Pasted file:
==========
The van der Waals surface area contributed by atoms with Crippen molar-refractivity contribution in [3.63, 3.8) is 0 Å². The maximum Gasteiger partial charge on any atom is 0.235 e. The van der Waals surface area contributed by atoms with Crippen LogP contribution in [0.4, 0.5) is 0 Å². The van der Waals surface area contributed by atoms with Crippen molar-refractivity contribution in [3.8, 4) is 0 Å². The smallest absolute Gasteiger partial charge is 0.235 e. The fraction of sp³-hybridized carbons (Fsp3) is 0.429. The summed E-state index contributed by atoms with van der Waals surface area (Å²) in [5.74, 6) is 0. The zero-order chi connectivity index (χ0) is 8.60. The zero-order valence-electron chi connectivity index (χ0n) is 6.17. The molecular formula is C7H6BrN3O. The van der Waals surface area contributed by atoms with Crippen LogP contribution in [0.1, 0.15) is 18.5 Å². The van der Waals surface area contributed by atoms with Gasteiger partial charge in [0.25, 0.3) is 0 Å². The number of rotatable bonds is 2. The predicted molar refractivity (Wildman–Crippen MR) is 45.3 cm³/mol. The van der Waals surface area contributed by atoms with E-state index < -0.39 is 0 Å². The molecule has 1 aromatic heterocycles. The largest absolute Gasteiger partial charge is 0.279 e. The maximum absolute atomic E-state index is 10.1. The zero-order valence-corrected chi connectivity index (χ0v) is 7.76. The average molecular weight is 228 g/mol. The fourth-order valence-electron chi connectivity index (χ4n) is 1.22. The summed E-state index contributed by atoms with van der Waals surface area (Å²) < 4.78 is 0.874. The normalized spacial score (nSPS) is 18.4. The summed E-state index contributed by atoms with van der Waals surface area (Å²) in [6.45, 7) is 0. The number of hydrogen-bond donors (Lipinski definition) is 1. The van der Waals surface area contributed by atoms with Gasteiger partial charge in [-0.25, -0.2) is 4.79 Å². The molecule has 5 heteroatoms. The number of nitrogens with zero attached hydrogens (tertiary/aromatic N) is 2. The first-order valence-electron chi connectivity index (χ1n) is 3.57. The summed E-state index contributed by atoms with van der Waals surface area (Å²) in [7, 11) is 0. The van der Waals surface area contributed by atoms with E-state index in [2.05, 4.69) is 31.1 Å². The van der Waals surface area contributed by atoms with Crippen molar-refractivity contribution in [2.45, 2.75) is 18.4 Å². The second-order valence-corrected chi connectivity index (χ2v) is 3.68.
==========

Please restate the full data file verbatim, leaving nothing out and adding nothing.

The van der Waals surface area contributed by atoms with Crippen molar-refractivity contribution in [3.63, 3.8) is 0 Å². The maximum Gasteiger partial charge on any atom is 0.235 e. The van der Waals surface area contributed by atoms with Crippen LogP contribution in [0.4, 0.5) is 0 Å². The van der Waals surface area contributed by atoms with Crippen molar-refractivity contribution in [3.8, 4) is 0 Å². The smallest absolute Gasteiger partial charge is 0.235 e. The fraction of sp³-hybridized carbons (Fsp3) is 0.429. The summed E-state index contributed by atoms with van der Waals surface area (Å²) in [5.74, 6) is 0. The zero-order chi connectivity index (χ0) is 8.60. The zero-order valence-electron chi connectivity index (χ0n) is 6.17. The molecular formula is C7H6BrN3O. The van der Waals surface area contributed by atoms with Crippen LogP contribution in [0.1, 0.15) is 18.5 Å². The van der Waals surface area contributed by atoms with Gasteiger partial charge in [0.25, 0.3) is 0 Å². The number of rotatable bonds is 2. The predicted molar refractivity (Wildman–Crippen MR) is 45.3 cm³/mol. The van der Waals surface area contributed by atoms with E-state index < -0.39 is 0 Å². The molecule has 1 aromatic heterocycles. The largest absolute Gasteiger partial charge is 0.279 e. The maximum absolute atomic E-state index is 10.1. The zero-order valence-corrected chi connectivity index (χ0v) is 7.76. The average molecular weight is 228 g/mol. The fourth-order valence-electron chi connectivity index (χ4n) is 1.22. The summed E-state index contributed by atoms with van der Waals surface area (Å²) < 4.78 is 0.874. The normalized spacial score (nSPS) is 18.4. The summed E-state index contributed by atoms with van der Waals surface area (Å²) in [6.45, 7) is 0. The number of hydrogen-bond donors (Lipinski definition) is 1. The van der Waals surface area contributed by atoms with Gasteiger partial charge in [-0.25, -0.2) is 4.79 Å². The molecule has 5 heteroatoms. The number of nitrogens with zero attached hydrogens (tertiary/aromatic N) is 2. The first-order valence-electron chi connectivity index (χ1n) is 3.57. The summed E-state index contributed by atoms with van der Waals surface area (Å²) in [7, 11) is 0. The van der Waals surface area contributed by atoms with E-state index in [2.05, 4.69) is 31.1 Å². The van der Waals surface area contributed by atoms with Crippen molar-refractivity contribution in [2.45, 2.75) is 18.4 Å². The second-order valence-corrected chi connectivity index (χ2v) is 3.68.